As you can imagine, there are various types and different kinds of brushes that can be used to paint with. I will list the most common in a moment. But of course you don’t need all these different brushes to get started.
When first starting with water painting, we would recommend buying the following four styles of brushes:
Two “round” brushes, sizes 6 and 12.
One “flat” brush, size 20
One “mop” brush, a size in between 6 and 12.
Others can be added at any time. It must be added that some good brushes can be quite expensive. There are two main differences that will also influence the cost, brushes made out of natural hair and synthetic fiber brushes.
Natural hair is of higher quality, having a higher capacity, a more delicate release and a longer durability. The newest synthetic brushes are fine for the start and have the advantage of being far cheaper. I have always been happy with DaVinci brushes of both kinds, but there are now a lot good brush manufactures.
Since brushes are quite dear, you should take good care of them. When using natural hair brushes, don’t mix different mediums of paint, this can cause them to age quicker. Also, don’t leave it upside down in water too long, this causes the bristles to splay out and lose their shape. If you are using oil paint, you can plunge it into vegetable oil to remove the paint (while it is wet) it’s an environmentally friendly way of cleaning.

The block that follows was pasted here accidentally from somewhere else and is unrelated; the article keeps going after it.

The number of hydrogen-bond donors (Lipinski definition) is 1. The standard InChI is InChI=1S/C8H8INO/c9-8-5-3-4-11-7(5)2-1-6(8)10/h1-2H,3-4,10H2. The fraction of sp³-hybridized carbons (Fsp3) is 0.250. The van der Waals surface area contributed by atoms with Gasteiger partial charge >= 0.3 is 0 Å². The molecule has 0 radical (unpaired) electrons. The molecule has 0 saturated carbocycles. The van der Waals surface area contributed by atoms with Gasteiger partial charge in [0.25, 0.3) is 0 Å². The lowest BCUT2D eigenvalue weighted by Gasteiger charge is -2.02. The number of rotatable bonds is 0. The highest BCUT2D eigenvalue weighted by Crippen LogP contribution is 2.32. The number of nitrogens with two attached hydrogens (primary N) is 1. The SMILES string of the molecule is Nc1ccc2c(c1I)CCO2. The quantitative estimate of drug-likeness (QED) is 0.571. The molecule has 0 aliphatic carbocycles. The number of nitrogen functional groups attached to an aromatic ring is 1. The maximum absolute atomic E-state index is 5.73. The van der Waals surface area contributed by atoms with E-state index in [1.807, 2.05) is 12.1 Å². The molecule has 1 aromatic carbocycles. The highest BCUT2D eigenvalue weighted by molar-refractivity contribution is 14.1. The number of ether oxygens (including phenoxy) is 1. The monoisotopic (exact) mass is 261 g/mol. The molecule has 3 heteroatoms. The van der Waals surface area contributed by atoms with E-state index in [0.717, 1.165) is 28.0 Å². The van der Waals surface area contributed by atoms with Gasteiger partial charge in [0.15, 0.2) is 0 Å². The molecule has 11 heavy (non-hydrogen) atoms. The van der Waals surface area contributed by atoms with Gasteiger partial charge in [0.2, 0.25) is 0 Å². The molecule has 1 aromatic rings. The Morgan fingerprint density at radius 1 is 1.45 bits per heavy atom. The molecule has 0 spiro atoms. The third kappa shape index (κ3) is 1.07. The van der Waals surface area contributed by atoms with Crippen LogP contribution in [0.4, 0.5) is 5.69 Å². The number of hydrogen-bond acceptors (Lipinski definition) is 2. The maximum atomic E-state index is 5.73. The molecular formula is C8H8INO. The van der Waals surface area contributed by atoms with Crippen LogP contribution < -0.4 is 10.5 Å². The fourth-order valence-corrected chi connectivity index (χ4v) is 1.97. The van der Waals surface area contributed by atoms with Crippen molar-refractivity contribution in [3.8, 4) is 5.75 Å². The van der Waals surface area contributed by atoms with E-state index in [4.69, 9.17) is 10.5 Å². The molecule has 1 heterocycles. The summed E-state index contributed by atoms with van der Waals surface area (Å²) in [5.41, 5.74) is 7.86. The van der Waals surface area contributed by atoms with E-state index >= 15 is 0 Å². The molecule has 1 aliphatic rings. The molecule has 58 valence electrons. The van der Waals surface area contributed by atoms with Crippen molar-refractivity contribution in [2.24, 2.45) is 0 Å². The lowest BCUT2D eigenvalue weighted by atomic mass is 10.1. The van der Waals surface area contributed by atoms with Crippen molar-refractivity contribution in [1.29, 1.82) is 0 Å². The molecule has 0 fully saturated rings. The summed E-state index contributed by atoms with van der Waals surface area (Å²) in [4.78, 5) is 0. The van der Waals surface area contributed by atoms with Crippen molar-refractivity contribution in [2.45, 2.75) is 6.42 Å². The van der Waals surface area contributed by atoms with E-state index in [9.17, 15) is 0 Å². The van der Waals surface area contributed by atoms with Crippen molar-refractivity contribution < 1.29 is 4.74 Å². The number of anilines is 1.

It’s the style of the brush tip gives the brush it’s name, here is the list:
Round: is for detail
Flat: spreads the paint quickly and evenly.
Bright: has short stiff bristles.
Filbert: good for detail
Fan: For blending broad areas of paint.
Angle: very versatile
Mop: For soft paint application
Rigger: Useful for fine lines.
Remember: it’s never the brush, it’s the artist that counts.